An earlier version of this column incorrectly stated that I. Lewis "Scooter" Libby was convicted in February. He was convicted in March.
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Fitzgerald Again Points to Cheney
Another choice bit from Cheney's speech: "As Army officers on duty in the war on terror, you will now face enemies who oppose and despise everything you know to be right, every notion of upright conduct and character, and every belief you consider worth fighting for and living for. Capture one of these killers, and he'll be quick to demand the protections of the Geneva Convention and the Constitution of the United States. Yet when they wage attacks or take captives, their delicate sensibilities seem to fall away."
As blogger Digby put it: "He's explicitly saying that only a bunch of girly-men with 'delicate sensibilities' need the protections of the Geneva Conventions or the Constitution of the United States. He isn't proud of them. He thinks they make the US weak and it's obvious that he'd be thrilled to take a match to both the treaty and the constitution."
I often wonder why more news stories don't start: "President Bush yesterday again denied reality. . . . "
And then along comes this delightful surprise from Jennifer Loven of the Associated Press: "Confronted with strong opposition to his Iraq policies, President Bush decides to interpret public opinion his own way. Actually, he says, people agree with him.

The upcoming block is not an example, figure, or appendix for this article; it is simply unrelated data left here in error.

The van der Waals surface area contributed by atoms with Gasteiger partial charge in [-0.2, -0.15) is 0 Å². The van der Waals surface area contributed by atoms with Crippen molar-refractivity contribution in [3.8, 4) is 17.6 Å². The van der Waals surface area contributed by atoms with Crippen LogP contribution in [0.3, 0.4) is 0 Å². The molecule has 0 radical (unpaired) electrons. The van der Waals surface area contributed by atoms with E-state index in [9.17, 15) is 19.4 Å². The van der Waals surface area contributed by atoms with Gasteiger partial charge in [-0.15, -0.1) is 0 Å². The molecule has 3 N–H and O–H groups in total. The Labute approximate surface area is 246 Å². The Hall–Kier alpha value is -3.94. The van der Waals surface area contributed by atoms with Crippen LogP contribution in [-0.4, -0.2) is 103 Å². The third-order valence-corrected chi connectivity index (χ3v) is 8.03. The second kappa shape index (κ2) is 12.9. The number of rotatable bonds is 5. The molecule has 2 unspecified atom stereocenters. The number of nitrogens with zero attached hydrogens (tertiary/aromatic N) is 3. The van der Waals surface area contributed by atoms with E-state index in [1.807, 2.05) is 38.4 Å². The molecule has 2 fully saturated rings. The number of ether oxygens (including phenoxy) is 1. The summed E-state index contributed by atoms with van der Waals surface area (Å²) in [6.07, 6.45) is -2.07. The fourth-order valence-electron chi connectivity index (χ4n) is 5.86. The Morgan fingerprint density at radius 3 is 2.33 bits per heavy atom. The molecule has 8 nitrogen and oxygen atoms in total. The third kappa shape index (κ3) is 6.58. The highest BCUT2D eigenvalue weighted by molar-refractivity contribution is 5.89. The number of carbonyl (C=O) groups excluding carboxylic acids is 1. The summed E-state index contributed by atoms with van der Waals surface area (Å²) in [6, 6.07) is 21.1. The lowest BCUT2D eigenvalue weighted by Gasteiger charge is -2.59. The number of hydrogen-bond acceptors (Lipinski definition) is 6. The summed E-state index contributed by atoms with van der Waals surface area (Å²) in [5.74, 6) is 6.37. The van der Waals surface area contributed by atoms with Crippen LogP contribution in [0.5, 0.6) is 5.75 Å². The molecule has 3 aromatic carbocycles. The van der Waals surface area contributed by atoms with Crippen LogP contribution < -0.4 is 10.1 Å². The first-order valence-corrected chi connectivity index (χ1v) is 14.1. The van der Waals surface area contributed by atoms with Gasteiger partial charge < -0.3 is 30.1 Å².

"Democrats view the November elections that gave them control of Congress as a mandate to bring U.S. troops home from Iraq. They're backed by evidence; election exit poll surveys by The Associated Press and television networks found 55 percent saying the U.S. should withdraw some or all of its troops from Iraq.
"The president says Democrats have it all wrong: the public doesn't want the troops pulled out -- they want to give the military more support in its mission.
"'Last November, the American people said they were frustrated and wanted a change in our strategy in Iraq,' he said April 24, ahead of a veto showdown with congressional Democrats over their desire to legislation a troop withdrawal timeline. 'I listened. Today, General David Petraeus is carrying out a strategy that is dramatically different from our previous course.'
"Increasingly isolated on a war that is going badly, Bush has presented his alternative reality in other ways, too. He expresses understanding for the public's dismay over the unrelenting sectarian violence and American losses that have passed 3,400, but then asserts that the public's solution matches his.
"'A lot of Americans want to know, you know, when?' he said at a Rose Garden news conference Thursday. 'When are you going to win?'
"Also in that session, Bush said: 'I recognize there are a handful there, or some, who just say, "Get out, you know, it's just not worth it. Let's just leave." I strongly disagree with that attitude. Most Americans do as well.'
"In fact, polls show Americans do not disagree, and that leaving -- not winning -- is their main goal. . . .
"Bush aides say poll questions are asked so many ways, and often so imprecisely, that it is impossible to conclude that most Americans really want to get out. Failure, Bush says, is not what the public wants -- they just don't fully understand that that is just what they will get if troops are pulled out before the Iraqi government is capable of keeping the country stable on its own. . . .